“There is no one who really understands, no one to share all I feel!” Such is the cry of each of us, in turn. We wander in a solitary way, no matter what or where our lot may be. Each heart, mysterious even to itself, must live its inner life in solitude. But why? Why do we all have this deep craving to be understood by someone? Why this intense longing to have another share our joys and triumphs, sorrows and defeats?
Did God, who made us a living soul, make some mistake in this, His masterpiece—humankind? Has He left some void in our makeup? He made provision for every other hunger of life: bread for the hunger of the body, knowledge for the hunger of the mind, love for the hunger of the heart. Has He then left the soul unsatisfied, this longing for deepest understanding and truest companionship unfulfilled? Has He left this loneliness of ours unanswered?
There is an answer to these questions. This lack that we feel, this incompleteness, is a need of our soul for God. He knew that when we found human sympathy lacking, we would seek the divine. He knew that this very sense of isolation, of not being understood, would drive us to Him.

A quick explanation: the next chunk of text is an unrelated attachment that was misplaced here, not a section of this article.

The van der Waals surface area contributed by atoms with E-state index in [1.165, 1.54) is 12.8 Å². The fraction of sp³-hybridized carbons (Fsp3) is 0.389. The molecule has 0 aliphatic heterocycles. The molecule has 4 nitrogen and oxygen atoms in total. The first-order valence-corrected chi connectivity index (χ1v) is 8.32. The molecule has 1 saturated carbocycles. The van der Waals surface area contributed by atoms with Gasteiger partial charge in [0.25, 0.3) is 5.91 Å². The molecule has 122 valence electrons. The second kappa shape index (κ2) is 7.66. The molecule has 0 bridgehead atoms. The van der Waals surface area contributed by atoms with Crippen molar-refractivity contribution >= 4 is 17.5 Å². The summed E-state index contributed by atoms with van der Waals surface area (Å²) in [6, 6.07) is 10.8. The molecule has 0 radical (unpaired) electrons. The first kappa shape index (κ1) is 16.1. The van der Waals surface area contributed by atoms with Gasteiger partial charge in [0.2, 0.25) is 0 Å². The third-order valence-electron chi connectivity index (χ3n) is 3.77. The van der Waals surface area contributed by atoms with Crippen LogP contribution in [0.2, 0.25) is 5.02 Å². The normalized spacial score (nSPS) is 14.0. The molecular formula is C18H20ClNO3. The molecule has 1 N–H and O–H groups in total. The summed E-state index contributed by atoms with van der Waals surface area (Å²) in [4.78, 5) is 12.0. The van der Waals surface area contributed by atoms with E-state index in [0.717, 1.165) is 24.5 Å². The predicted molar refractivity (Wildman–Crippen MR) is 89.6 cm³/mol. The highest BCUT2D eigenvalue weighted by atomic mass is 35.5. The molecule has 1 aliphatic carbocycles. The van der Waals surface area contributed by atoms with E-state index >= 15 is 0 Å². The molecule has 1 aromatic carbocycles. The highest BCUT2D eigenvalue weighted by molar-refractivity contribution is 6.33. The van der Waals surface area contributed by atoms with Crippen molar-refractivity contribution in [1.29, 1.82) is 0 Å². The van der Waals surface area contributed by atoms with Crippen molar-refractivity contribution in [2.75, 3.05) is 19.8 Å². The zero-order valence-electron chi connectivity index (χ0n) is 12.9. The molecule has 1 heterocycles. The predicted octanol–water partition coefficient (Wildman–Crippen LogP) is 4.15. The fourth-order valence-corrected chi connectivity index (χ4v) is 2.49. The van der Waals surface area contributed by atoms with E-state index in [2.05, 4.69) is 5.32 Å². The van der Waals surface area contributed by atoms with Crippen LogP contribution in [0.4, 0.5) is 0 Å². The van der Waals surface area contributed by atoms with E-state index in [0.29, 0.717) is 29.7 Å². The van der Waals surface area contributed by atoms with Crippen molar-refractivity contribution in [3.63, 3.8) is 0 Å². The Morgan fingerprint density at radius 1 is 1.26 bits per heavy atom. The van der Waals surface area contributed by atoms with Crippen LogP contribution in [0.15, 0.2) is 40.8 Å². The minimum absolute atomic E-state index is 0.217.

God made us for Himself. He desires our love. He put a little sign on the table of your heart, which reads, “Reserved for Me.” In every heart, He wishes to be first. He therefore keeps the secret key Himself, the key to open all our hearts’ chambers and to bless with perfect sympathy and peace each solitary soul that comes to Him.
God Himself is the answer, the fulfillment. Not until He Himself fills that inner longing will we ever be truly satisfied. Not until He fills our life will we ever be completely free from loneliness.
The apostle Paul wrote, “We do not have a High Priest who cannot sympathize with our weaknesses, but was in all points tempted as we are, yet without sin.”5 Jesus is touched with our every longing. As He enters our life, He becomes our satisfaction. God’s Word says He is a “satisfying portion.”6 He’ll satisfy every longing of our heart.
God is big enough, great enough to fill any soul. He is complete companionship, ideal and perfect friendship. He who made you is the only One who can fill every part of your life.—Virginia Brandt Berg
Published on Anchor July 2019. Read by Simon Peterson.
Music by Michael Dooley.
1 Galatians 5:22–23.
2 Ephesians 2:10.
3 Ephesians 3:17–19.
5 Hebrews 4:15 NKJV.
6 Psalm 107:9; 73:26.